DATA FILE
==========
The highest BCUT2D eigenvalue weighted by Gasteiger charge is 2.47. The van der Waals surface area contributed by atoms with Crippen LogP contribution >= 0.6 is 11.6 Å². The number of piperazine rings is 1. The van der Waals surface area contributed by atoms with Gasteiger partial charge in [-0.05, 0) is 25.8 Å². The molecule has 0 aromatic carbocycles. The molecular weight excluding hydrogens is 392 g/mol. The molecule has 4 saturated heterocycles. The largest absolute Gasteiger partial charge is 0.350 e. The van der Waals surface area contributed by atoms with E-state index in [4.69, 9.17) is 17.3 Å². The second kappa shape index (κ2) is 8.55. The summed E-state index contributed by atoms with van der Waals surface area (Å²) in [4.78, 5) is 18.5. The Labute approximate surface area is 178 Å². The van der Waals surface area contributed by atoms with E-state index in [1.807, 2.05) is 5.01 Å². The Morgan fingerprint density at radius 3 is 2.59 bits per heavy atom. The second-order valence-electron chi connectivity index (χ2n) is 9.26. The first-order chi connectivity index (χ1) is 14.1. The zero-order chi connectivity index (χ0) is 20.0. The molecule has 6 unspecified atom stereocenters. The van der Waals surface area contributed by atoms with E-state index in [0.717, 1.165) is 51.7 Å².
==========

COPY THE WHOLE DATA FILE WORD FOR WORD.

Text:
The highest BCUT2D eigenvalue weighted by Gasteiger charge is 2.47. The van der Waals surface area contributed by atoms with Crippen LogP contribution >= 0.6 is 11.6 Å². The number of piperazine rings is 1. The van der Waals surface area contributed by atoms with Gasteiger partial charge in [-0.05, 0) is 25.8 Å². The molecule has 0 aromatic carbocycles. The molecular weight excluding hydrogens is 392 g/mol. The molecule has 4 saturated heterocycles. The largest absolute Gasteiger partial charge is 0.350 e. The van der Waals surface area contributed by atoms with E-state index in [4.69, 9.17) is 17.3 Å². The second kappa shape index (κ2) is 8.55. The summed E-state index contributed by atoms with van der Waals surface area (Å²) in [4.78, 5) is 18.5. The Labute approximate surface area is 178 Å². The van der Waals surface area contributed by atoms with E-state index in [1.807, 2.05) is 5.01 Å². The Morgan fingerprint density at radius 3 is 2.59 bits per heavy atom. The second-order valence-electron chi connectivity index (χ2n) is 9.26. The first-order chi connectivity index (χ1) is 14.1. The zero-order chi connectivity index (χ0) is 20.0. The molecule has 6 unspecified atom stereocenters. The van der Waals surface area contributed by atoms with E-state index in [0.717, 1.165) is 51.7 Å².